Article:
but it's a usual case that users open multiple browsers(windows) to visit the same application, and then we have to disable the "com.icesoft.faces.concurrentDOMViews" feature to save memory consumption, do we? But if this feature is disabled, users might encounter unexpected error if they open multiple browsers to visit the same application(url), is it?

zodix Moore replied on Tue, 2009/06/16 - 3:01am

Bechmarking is never fair, and usually misleading. After all, applications are so diverse that no single benchmarking can cover them all. However, it does help us to understand a framework more by leaning the test cases and results.

@michelle211 and Ted: Instead of bashing the credits of the benchmarking, why don't you publish your own data and test cases.  It will benefit all of us.

 Just my two cents.

zodix Moore replied on Tue, 2009/06/16 - 3:14am in response to: Ted Goddard

Yes, it reduced the memory use a lot if "com.icesoft.faces.concurrentDOMViews" is set to false. But, does it mean an user can not have two different views of the same URL? If he changed the view (via Ajax) in one browser window, what will happen to other browser windows?

michelle211 cannon replied on Tue, 2009/06/16 - 8:21am in response to: zodix Moore

The whole article is bashing and basically worthless. The arthor is a major part of the ZK team, perhaps the arthur. These folks have been publishing all over the place the benifits of ZK over pretty much every other technology. I normal don't "bash" as you say, and try to stay objective. But its hard to stay neutral when you see this kind of action. Both richfaces and icefaces are very thoughout , very well designed implementations. With very big user bases. I just don't understand this kind of action by the ZK people.

michelle211 cannon replied on Tue, 2009/06/16 - 8:30am in response to: zodix Moore

In a normal application concurretDomViews would be ture, Ted Goddard I believe was just pointing out the issue with jmeter profileing. Again we use A more complex tool called devpartner, which does not force us to make this change. Opening 50 views of the same page, on the same Device , in relatively short interval is not what I would call normal user behavoir. I would suggest you go back, redo your test with the suggestions here. Keeping beans at request scope were appropriate making the suggested web.xml changes keeping a consistency to the ui design (comments made by richfaces user) Also I think ZK to adress its server push deficencies, which the icefaces blog article attests to. You say be objective on your test cases, but how about those????

Ted Goddard replied on Tue, 2009/06/16 - 10:41am in response to: Robbie Cheng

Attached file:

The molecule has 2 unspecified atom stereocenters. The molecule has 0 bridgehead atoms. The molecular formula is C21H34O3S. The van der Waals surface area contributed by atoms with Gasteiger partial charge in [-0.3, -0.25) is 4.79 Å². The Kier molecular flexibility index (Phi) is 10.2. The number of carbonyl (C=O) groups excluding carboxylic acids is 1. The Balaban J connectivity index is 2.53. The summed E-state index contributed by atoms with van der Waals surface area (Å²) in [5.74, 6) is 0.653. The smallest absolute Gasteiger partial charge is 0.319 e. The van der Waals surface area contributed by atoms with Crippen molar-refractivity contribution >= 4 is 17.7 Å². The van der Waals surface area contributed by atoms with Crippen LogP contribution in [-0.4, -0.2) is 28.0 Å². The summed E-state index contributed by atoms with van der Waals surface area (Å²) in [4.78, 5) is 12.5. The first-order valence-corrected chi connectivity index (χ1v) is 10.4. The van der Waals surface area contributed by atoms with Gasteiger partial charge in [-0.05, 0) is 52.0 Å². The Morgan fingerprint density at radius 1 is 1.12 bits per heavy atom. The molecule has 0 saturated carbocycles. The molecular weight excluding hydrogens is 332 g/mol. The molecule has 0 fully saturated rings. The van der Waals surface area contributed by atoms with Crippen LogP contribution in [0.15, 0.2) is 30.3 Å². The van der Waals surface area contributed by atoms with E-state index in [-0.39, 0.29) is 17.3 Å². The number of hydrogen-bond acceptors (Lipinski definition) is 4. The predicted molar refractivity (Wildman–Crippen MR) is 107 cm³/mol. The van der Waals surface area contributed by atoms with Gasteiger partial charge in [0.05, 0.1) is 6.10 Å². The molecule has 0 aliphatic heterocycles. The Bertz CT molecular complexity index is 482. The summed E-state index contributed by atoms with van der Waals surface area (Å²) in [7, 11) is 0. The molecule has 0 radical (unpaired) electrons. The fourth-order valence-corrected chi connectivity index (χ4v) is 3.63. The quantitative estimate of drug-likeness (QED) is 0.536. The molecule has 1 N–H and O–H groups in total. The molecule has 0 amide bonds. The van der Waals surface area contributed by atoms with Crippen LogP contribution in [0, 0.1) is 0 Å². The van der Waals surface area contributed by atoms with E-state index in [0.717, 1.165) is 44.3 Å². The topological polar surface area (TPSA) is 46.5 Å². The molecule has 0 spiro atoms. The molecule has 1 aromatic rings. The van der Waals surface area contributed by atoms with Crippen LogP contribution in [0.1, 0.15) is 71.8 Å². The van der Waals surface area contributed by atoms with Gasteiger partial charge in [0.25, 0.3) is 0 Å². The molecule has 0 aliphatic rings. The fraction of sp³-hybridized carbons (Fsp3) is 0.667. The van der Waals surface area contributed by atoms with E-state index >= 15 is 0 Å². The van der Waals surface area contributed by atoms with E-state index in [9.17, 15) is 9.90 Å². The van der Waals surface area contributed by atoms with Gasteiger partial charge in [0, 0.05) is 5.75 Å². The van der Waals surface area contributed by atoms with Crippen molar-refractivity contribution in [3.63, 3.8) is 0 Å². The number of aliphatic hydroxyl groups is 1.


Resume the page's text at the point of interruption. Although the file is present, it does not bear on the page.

Multiple, perhaps, but 50 simultaneous browser windows for each of 1000 users is a very contrived test. Setting concurrentDOMViews to false is intended for single window applications. Multiple simultaneous windows in this mode will not result in errors per se, but can lead to the same sort of inconsistency found in applications that use Session scope excessively. It's a reasonable tradeoff given the limitations of the load test described in the article.

Ted Goddard replied on Tue, 2009/06/16 - 11:00am in response to: zodix Moore

Yes, with concurrentDOMViews set to false, the intent is that the user does not open multiple windows to the same URL. The benefit is that pressing reload retains the current view. This mode is intended for kiosk-type applications (or misconfigured load tests). The behavior with multiple windows is similar to JSF 1.1: a single component tree is maintained on the server, and form posts from different browser windows are all applied to that single component tree. In some cases, the state can diverge between the two windows (particularly if components are added or removed) so concurrentDOMViews set to "true" is the recommended default. To load test in this mode, however, requires that window closing events are accurately represented, and this requires additional configuration in JMeter (or the use of a commercial-strength load tester, such as NeoLoad). I agree, we should take the time to publish corrected ICEfaces numbers (I'm not sure if the RichFaces test was valid or not, but it should be checked as well).

Stephen Maryka replied on Tue, 2009/07/07 - 11:58am in response to: Ted Goddard

As Ted suggested we would, I have provided a follow-up article with corrected results for ICEfaces here

Steve

prabhat jha replied on Wed, 2009/07/22 - 12:33pm

I just did a quick test to verify the validity of following for Test Application 1:

RichFaces:

  • More than 1 seconds response time when 500 concurrent threads.
  • More than 3 seconds response time when 1000 concurrent threads.
I got an average response time of < 100ms for 1000 concurrent threads. I did no JVM or Tomcat 6 tuning other than what's mentioned in this article.

There could be difference between hardware and network speed but even then it's hard to fathom how there could be a difference of 2.9 seconds on a reasonable server and network setup. I will post the details in another blog at http://sensiblerationalization.blogspot.com/